De Morgan's Law and Properties of Complement of a Set

De Morgan’s law states that ‘The complement of the union of two sets A and B is equal to the intersection of the complement of the sets A’ and B’. Also, according to De Morgan’s law, the complement of the intersection of two sets A and B is equal to the union of the complement of the sets A and B i.e.,

(A∪B)’ = A’ ∩ B’

De Morgan's Law

And (A ∩ B)’ = A’ ∪ B’

What is the complement of a Set?

The complement of a set is defined as

A’ = {x : x ∈ U and x ∉ A}

where A’ denotes the complement.

Complement of Sets Properties

i) Complement Laws: The union of a set A and its complement A’ gives the universal set U of which, A and A’ are a subset.

A ∪ A’ = U

Also, the intersection of a set A and its complement A’ gives the empty set ∅.

A ∩ A’ = ∅

For Example: If U = {1 , 2 , 3 , 4 , 5 } and A = {1 , 2 , 3 } then A’ = {4 , 5}. From this it can be seen that

A ∪ A’ = U = { 1 , 2 , 3 , 4 , 5}

Also

A ∩ A’ = ∅

ii) Law of Double Complementation: According to this law if we take the complement of the complemented set A’ then, we get the set A itself.

(A’)’ = A

In the previous example we can see that, if U = {1 , 2 , 3 , 4 , 5} and A = {1 , 2 ,3} then A’ ={4 , 5}. Now if we take the complement of set ‘A’ we get,

(A’)’ = {1 , 2 , 3} = A

This gives back the set A itself.

iii) Law of empty set and universal set:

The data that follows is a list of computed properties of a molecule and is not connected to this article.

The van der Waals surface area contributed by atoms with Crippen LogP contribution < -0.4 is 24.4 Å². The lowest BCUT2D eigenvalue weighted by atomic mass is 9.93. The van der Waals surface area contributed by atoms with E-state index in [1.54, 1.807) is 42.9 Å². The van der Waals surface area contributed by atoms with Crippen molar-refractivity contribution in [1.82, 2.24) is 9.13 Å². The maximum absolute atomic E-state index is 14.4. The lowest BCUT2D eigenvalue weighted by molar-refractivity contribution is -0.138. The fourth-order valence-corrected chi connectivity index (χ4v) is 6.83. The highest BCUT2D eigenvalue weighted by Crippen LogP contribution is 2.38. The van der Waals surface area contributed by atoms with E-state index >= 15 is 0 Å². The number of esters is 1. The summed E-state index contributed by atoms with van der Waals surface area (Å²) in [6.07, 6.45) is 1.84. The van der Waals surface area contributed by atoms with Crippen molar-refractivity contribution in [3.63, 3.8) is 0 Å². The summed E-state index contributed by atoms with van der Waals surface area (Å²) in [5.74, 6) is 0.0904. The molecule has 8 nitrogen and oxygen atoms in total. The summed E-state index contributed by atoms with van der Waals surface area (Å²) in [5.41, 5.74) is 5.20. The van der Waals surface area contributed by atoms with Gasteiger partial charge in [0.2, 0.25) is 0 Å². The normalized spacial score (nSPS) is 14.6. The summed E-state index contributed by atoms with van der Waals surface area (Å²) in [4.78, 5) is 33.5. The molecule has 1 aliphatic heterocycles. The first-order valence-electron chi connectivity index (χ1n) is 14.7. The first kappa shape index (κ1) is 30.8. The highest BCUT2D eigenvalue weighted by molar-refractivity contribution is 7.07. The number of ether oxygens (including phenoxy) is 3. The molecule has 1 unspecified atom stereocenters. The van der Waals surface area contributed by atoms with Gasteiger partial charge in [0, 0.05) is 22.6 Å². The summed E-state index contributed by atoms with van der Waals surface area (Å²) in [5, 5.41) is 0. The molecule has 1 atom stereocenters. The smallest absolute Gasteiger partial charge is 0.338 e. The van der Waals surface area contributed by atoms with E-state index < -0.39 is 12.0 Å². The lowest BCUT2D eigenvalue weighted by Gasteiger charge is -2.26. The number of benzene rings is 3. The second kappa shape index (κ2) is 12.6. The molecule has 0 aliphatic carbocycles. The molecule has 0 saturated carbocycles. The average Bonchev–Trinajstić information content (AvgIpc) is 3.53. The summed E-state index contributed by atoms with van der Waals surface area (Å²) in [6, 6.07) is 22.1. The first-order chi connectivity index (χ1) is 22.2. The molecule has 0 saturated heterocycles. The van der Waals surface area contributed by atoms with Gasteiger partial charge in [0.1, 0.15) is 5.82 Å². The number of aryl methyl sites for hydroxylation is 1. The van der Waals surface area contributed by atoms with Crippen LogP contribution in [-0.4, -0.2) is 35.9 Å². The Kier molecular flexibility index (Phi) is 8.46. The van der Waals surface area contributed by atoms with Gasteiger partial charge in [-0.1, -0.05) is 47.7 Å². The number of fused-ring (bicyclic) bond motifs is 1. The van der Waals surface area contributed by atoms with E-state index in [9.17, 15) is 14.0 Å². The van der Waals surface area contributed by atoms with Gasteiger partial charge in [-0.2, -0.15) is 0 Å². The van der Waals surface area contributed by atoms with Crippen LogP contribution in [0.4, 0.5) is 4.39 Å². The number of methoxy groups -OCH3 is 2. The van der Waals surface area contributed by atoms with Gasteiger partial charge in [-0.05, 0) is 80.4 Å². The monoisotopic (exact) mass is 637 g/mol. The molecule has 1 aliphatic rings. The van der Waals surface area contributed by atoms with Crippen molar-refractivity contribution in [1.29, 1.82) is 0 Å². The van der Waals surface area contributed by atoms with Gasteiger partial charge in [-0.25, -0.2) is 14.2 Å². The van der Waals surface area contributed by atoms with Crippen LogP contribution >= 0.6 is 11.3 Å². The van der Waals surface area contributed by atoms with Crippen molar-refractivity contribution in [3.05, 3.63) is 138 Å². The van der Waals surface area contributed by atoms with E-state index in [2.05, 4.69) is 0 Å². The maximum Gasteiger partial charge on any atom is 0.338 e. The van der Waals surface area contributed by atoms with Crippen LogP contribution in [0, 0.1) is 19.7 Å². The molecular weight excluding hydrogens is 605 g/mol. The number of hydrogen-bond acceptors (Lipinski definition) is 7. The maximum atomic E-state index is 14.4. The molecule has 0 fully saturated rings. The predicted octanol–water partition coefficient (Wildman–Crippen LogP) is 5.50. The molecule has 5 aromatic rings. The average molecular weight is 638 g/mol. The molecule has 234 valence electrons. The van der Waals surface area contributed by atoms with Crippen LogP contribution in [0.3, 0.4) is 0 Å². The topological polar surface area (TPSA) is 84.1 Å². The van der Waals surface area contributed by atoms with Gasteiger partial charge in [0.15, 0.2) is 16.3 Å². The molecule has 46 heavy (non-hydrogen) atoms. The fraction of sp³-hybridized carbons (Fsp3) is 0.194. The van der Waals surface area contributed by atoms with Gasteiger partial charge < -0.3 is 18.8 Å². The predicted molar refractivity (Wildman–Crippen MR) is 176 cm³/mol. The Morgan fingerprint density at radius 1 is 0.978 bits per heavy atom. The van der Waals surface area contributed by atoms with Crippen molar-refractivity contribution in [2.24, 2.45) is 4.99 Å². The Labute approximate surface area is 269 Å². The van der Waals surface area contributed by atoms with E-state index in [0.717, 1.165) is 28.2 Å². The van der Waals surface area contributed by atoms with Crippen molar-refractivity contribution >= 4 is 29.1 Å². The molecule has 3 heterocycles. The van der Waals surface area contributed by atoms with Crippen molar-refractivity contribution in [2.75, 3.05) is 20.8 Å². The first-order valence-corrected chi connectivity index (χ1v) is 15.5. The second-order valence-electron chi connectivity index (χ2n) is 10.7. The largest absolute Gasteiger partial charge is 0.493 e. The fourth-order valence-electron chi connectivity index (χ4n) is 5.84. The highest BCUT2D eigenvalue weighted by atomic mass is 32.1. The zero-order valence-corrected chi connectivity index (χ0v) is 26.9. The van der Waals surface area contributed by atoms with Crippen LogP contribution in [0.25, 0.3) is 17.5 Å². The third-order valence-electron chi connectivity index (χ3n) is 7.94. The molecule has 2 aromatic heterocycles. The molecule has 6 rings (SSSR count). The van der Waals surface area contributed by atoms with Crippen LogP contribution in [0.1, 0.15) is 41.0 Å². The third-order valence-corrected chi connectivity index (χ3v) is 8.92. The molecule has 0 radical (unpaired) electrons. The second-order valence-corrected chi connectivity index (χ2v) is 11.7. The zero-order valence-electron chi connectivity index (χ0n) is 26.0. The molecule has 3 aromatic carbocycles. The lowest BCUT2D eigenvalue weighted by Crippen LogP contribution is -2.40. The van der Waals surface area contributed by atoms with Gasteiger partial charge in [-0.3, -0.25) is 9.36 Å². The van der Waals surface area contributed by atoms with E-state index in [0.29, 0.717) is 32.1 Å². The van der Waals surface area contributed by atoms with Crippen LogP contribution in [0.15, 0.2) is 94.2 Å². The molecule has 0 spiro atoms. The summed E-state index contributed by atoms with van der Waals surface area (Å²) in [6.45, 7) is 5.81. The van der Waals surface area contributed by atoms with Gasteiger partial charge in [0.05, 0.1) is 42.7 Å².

According to this law the complement of the universal set gives us the empty set and vice-versa i.e.,

∅’ = U And U’ = ∅

This law is self-explanatory.

To understand this law better let us consider the following example:

Solved Problem

Example: 

A universal set U which consists of all the natural numbers which are multiples of 3, less than or equal to 20. Let A be a subset of U which consists of all the even numbers and the set B is also a subset of U consisting of all the prime numbers. Verify De Morgan Law.

Solution: We have to verify (A ∪ B)’ = A’ ∩ B’ and (A ∩ B)’ = A’∪B’. Given that,

U = {3 , 6 , 9 , 12 , 15 , 18}

A = {6 , 12 , 18}

B = {3}

The union of both A and B can be given as,

A ∪ B = {3 , 6 , 12 , 18}

The complement of this union is given by,

(A ∪ B)’={9 , 15}

Also, the intersection and its complement are given by:

A ∩ B = ∅

(A ∩ B)’ = {3 , 6 , 9 , 12 , 15 ,18}

Now, the complement of the sets A and B can be given as:

A’ = {3 , 9 , 15}

B’ = {6 , 9 , 12 , 15 , 18}

Taking the union of both these sets, we get,

A’∪B’ = {3 , 6 , 9 , 12 , 15 ,18}

And the intersection of the complemented sets is given as,

A’ ∩ B’ = {9 , 15}

We can see that:

(A ∪ B)’ = A’ ∩ B’ = {9 , 15}

And also,

(A ∩ B)’ = A’ ∪ B’ = {3 , 6 , 9 , 12 , 15 ,18}

Hence, the above result is true in general and is known as De Morgan Law.

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